Today, World Moms Blog has a fun post about how everyone (well, a small chunk of the contributors) met their husbands. My story is there, although most of you know it by now. But you should totally go and read everyone’s story. Love is in the air!
And now – the awkward segue.
The difference between Scalloped Potatoes and Gratin Dauphinois is that the latter calls for cooking the potatoes in the milk mixture on the stove before putting it in the oven, and the American version has the potatoes boiled briefly first, before cooking it in the milk mixture in the oven.
I just thought you might like to have that mystery dispelled for you.
My recipe is from “The Joy of Cooking” as its base, but I’ve frenchified the sauce to make it more like Gratin Dauphinois. Shall we get started?
You should really pat them dry with a couple of paper towels on your cutting block, but I didn’t do that and ended up having to drain the liquid out of the dish later on. Not an elegant chef move – don’t make my mistake.
Now it’s time to make the “sauce.” Take 1 cup of milk and 2 cups of half & half (which doesn’t exist in France, so I used 1 cup of cream to 2 cups of milk – this might also have contributed to it being watery since the milk was 2%).
Then, get out your grated Cheddar and Swiss (or grate it yourself if you didn’t buy it pre-grated, as is so readily available in France, at least for the Swiss). I’ll leave it to you to determine how much.
Repeat those steps with everything, except for the onions, until all the potatoes are in the baking dish. There will be about three layers.
Et voila. You obviously won’t make this when you’ve been at the office all day, and are only at home to put the kids in bed and recover your sanity before starting in again the next day. But you might make this to accompany some steak and green beans on a night when you have guests over and you want your house to smell like a restaurant when they arrive. Because it does, with all that butter and garlic.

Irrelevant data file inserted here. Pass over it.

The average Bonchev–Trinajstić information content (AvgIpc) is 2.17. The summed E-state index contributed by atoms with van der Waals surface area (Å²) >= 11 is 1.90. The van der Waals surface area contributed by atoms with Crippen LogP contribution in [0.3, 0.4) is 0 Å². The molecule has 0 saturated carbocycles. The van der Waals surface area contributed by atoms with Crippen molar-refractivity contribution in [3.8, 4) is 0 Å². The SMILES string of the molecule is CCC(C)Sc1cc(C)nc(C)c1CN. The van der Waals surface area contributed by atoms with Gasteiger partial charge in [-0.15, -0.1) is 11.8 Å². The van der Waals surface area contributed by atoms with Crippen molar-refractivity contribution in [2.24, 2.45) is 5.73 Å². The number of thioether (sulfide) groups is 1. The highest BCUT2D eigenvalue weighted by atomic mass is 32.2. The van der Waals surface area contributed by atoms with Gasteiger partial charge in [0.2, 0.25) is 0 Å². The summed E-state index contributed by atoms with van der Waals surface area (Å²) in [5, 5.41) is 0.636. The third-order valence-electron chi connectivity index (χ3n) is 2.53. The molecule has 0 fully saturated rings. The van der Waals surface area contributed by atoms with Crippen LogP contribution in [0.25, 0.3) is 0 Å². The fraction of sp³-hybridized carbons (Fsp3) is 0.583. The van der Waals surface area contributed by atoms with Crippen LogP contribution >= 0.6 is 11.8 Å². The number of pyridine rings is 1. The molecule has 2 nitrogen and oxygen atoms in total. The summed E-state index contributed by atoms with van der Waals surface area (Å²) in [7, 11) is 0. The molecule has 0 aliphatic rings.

And I’ll have you know that after serving this for our guests last night, we’re eating vegetables tonight for dinner. Just vegetables. Okay, okay, maybe a little cheese on top, but primarily vegetables.
In case you think I exaggerate a bit with all that cream in the A Lady in France recipes.
Although you would not be wrong.
- 3-4 lbs potatoes
- 1 clove garlic and butter for the pan
- 1 small onion
- 2 cups half 1 half
- 1 cup whole milk
- ¼ heaping teaspoon nutmeg
- 1 heaping tablespoon dijon mustard
- 1 teaspoon salt
- grated swiss and cheddar - to taste
- 3 teaspoons flour (or gluten-free flour)
- salt and white pepper to taste
- Butter and "garlic" the large baking dish.
- Pre-heat the oven to 350°F.
- Peel and slice the potatoes thinly.
- Boil the slices for 8 minutes.
- Mince the onion.
- Combine milk, half 1 half, nutmeg, salt, mustard.
- Layer as follows on dish: potatoes, onions, swiss cheese, 1 tsp flour.
- Continue to do this until all the potatoes are used, with the exception of the onions, which are only for the first layer.
- Pour the cream sauce over the potatoes.
- Top with grated cheddar cheese.
- Bake covered for 45 minutes.
- Bake uncovered for 15 minutes